Dr. Florian Frohns (TU Darmstadt, Biologie)

Accurate detection and repair of DNA damage occurring after genotoxic stress are preconditions for the maintenance of genomic integrity of cells. For the repair of DNA double-strand breaks (DSBs), two main pathways exist, non-homologous end-joining (NHEJ), and homologous recombination (HR). The latter one is error free since it operates during S and G2 phase when the sister chromatid is available as a template for repair. We recently discovered a mechanism that regulates the activity of Rad54, a protein involved in HR: In response to DNA damage Rad54 becomes activated through its phosphorylation by the protein kinase Nek1 in late G2, but not in S phase [1]. This project now is designed to study this mechanism in an in vivo situation using different mice strains with mutations in either Rad54 or Nek1. Based on our longstanding experience with studies of the irradiation response in vivo [2, 3] we designed an experimental approach that allows us to analyze the regulation and the contribution of different repair pathways to the DNA damage repair in different mouse tissues in a cell cycle specific manner. In this project, major emphasis will be placed on the analysis of selected developmental stages of the central nervous system. Beside the effects of a missing or de-regulated HR on DNA repair, also the consequences on cellular survival and cell cycle checkpoint induction will be analyzed.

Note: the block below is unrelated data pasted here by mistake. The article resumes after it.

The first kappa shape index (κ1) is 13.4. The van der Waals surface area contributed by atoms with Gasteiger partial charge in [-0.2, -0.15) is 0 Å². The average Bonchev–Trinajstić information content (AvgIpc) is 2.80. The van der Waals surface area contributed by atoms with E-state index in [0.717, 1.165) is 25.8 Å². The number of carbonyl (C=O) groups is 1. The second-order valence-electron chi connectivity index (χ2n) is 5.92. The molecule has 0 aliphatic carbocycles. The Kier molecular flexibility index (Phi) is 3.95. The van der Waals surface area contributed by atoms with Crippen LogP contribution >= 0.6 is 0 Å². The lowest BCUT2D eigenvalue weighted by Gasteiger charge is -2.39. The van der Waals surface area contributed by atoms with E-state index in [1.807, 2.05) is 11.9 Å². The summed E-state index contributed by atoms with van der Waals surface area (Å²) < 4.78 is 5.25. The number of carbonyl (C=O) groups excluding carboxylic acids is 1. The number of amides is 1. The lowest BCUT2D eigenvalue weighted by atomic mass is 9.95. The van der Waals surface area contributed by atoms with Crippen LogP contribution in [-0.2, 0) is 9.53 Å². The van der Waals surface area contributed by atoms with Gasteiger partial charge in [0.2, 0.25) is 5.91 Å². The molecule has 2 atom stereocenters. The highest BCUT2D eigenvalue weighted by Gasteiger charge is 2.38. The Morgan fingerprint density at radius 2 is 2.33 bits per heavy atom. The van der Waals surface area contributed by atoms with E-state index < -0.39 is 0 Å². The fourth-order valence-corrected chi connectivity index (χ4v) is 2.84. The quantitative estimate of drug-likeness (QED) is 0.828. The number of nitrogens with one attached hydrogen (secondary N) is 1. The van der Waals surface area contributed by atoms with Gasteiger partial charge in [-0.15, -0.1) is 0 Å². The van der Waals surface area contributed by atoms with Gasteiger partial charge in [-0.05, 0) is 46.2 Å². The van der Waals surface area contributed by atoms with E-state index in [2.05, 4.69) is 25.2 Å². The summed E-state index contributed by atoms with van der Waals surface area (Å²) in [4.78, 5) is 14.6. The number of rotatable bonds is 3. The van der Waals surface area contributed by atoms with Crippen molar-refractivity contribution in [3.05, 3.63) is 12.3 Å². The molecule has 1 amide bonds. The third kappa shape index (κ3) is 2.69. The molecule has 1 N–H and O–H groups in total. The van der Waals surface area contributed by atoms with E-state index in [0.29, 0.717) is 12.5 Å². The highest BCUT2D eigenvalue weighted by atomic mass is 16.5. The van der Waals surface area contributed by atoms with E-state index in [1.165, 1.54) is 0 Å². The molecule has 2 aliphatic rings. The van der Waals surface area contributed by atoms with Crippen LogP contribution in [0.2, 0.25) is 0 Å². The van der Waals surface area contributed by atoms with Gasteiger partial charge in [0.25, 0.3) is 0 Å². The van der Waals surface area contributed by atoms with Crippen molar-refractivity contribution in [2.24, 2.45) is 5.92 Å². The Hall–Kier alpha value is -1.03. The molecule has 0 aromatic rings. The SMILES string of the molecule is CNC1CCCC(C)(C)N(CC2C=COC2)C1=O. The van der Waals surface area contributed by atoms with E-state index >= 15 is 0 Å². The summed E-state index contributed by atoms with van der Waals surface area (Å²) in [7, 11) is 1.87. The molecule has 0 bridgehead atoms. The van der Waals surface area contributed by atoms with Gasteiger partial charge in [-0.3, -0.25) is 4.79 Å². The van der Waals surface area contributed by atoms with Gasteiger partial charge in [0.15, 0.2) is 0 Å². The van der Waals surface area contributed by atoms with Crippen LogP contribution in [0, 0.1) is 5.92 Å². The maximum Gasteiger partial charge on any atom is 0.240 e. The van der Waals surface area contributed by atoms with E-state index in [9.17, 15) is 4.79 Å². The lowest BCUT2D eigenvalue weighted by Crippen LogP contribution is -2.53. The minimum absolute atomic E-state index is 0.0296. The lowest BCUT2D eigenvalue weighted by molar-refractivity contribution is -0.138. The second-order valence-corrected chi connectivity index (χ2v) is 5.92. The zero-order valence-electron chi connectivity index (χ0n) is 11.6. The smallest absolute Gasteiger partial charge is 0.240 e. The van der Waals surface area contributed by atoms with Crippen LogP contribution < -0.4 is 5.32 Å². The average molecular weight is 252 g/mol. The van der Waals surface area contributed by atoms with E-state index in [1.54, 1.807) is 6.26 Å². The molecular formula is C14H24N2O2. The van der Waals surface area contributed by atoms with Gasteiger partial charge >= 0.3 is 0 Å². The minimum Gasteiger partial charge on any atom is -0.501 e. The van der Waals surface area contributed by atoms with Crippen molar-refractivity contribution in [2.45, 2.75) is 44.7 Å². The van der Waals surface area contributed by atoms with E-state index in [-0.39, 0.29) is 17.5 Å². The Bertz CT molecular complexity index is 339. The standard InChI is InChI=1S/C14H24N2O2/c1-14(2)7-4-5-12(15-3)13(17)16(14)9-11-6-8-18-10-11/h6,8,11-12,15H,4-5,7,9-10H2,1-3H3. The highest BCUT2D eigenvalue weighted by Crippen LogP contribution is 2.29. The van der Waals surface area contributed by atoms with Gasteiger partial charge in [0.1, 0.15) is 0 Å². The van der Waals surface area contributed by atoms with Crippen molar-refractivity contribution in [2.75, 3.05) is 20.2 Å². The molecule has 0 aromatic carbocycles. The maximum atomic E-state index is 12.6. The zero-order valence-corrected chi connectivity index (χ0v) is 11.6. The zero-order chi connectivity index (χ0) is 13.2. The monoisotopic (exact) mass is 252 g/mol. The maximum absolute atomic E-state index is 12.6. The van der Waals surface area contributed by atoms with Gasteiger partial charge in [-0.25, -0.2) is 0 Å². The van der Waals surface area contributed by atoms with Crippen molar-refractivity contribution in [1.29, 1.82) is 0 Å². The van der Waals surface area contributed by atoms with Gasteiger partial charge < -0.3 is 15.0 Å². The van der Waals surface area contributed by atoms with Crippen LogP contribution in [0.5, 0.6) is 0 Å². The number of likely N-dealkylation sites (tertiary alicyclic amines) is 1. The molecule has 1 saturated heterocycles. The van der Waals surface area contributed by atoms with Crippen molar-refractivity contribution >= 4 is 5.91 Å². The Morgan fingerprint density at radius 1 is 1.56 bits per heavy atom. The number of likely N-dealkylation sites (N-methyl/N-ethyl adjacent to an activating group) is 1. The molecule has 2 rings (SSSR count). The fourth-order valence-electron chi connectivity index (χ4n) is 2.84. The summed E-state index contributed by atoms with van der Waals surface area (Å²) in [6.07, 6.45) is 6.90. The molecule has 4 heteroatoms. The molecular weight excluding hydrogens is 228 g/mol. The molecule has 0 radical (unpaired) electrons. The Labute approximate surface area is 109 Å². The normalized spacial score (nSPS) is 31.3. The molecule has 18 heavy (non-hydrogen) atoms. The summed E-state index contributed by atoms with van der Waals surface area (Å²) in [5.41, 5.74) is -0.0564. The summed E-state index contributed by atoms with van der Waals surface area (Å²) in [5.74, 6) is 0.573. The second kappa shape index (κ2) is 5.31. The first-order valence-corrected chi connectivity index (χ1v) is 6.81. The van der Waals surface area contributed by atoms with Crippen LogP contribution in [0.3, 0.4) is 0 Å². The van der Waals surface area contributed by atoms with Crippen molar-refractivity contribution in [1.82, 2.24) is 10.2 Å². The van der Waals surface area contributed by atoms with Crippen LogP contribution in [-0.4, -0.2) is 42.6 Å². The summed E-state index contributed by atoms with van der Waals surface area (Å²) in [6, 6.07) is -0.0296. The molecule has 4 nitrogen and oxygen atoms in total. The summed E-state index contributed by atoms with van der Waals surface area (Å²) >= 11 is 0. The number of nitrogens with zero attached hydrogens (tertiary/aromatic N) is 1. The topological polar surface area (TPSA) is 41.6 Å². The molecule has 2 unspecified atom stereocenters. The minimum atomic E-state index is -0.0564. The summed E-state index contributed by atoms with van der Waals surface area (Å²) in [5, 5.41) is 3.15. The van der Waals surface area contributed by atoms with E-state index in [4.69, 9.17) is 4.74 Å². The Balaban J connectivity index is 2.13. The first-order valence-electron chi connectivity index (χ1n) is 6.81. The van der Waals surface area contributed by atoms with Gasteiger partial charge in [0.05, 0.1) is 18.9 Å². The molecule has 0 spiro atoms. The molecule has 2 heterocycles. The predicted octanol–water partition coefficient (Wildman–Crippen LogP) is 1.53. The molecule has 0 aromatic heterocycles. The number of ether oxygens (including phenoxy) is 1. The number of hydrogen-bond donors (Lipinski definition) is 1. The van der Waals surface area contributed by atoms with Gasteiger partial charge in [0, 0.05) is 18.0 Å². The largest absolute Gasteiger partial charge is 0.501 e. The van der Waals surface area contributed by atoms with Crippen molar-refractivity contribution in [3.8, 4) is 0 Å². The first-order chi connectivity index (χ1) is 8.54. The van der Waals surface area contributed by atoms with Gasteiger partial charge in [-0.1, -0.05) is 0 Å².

Prof. Dr. Barbara Drossel (TU Darmstadt, Physik)

This theoretical project shall model the decision processes in cells following ionizing radiation by constructing the relevant network of interactions (phosphorylation, binding, gene expression, etc) and investigating it by computer simulations. Initially, the focus shall be on the dependence of p21 activation on p53 and the cell cycle stage. Later, contextual information, such as signals from tumor nekrosis factor alpha, transforming growth factor beta, and chromatin structure shall be included. All investigations shall be performed in close collaboration with experimental groups.